The tl;dr version is as follows:

- Spectral methods for latent variable models are based upon the method of moments rather than maximum likelihood. The hope is that the method of moments can avoid the E-step (``inference'') during learning and thus be more computationally efficient.
- Moments of observations with related latent values have low-rank structure which when decoded identifies the model.
- If observations are sufficiently high-dimensional, third moments are sufficient to identify the model (the ``blessing of dimensionality''). In particular directions arising from an orthogonal decomposition of a symmetric tensor derived from the first three moments (``spikey directions'') reveal the latent structure.

#### The Method of Moments

A probabilistic latent variable model is in some sense not that different than any other parametric probabilistic model, since one never actually observes the parameters of the probability distribution, only realizations. For instance following the Wikipedia example, if you are given a sample $\{ x_i \}$ drawn iid from a Gamma distribution \[\begin{aligned}

X &\sim \Gamma (\alpha, \beta), \\

\frac{d \Gamma (\alpha, \beta)}{d \mu} &\doteq g (x; \alpha, \beta) = \frac{x^{\alpha-1} e^{-x/\beta}}{\beta^\alpha \Gamma (\alpha)},

\end{aligned}

\] then you can estimate $\alpha$ and $\beta$ from the sample either using maximum likelihood or by the method of moments. To use the method of moments, relate the parameters you care about $(\alpha, \beta)$ to expectations of observable quantities, \[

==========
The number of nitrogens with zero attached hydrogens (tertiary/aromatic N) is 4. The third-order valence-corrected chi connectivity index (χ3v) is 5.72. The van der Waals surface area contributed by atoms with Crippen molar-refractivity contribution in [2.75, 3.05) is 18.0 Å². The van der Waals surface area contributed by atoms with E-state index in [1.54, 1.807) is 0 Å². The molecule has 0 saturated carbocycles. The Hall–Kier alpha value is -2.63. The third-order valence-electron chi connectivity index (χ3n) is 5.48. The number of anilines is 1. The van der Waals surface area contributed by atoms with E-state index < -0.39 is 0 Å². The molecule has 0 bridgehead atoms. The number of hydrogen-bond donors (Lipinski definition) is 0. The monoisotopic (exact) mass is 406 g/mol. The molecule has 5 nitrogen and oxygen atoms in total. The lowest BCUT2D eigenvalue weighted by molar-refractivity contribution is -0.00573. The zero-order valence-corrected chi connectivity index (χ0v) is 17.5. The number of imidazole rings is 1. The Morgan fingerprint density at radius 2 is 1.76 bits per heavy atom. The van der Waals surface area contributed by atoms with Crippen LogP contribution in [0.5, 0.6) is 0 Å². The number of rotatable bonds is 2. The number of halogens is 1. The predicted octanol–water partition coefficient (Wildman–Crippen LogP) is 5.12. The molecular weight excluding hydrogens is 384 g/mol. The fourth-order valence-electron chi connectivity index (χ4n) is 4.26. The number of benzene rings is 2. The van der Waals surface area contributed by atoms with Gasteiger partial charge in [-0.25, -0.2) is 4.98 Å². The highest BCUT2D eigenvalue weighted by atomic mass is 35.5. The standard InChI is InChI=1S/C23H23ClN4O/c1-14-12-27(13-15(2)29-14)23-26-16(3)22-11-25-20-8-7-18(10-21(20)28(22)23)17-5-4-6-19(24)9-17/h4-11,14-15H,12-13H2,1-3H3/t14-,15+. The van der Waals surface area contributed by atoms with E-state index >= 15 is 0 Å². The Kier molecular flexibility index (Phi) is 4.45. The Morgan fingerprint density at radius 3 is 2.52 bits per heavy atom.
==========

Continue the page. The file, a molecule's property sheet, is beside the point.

\begin{aligned}

\mathbb{E}[X] &= \alpha \beta, \\

\mathbb{E}[X^2] &= \beta^2 \alpha (\alpha + 1),

\end{aligned}

\] then replace the expectations with sample estimates and solve for the parameters.

Historically the method of moments was superseded by maximum likelihood mainly because of statistical efficiency, which in machine learning terms is a sample complexity issue. Nowadays, however, we have lots of data and are essentially compute bound (as evidence for this assertion, consider the Big Learning NIPS workshop). So the bottom line is, if the method of moments is computationally more tractable this trumps sample complexity issues. One reason to believe method of moments based approaches will be substantially cheaper computationally is that maximum likelihood for latent variable models essentially looks like EM, and the E-step (``inference'') is expensive; whereas the method of moments avoids the E-step during learning.

#### Observations with Related Latent Structure

Consider the following simple latent variable model: flip a biased coin, on the basis of that coin flip select one of two biased coins, then flip that coin and report the heads or tails, \[\begin{aligned}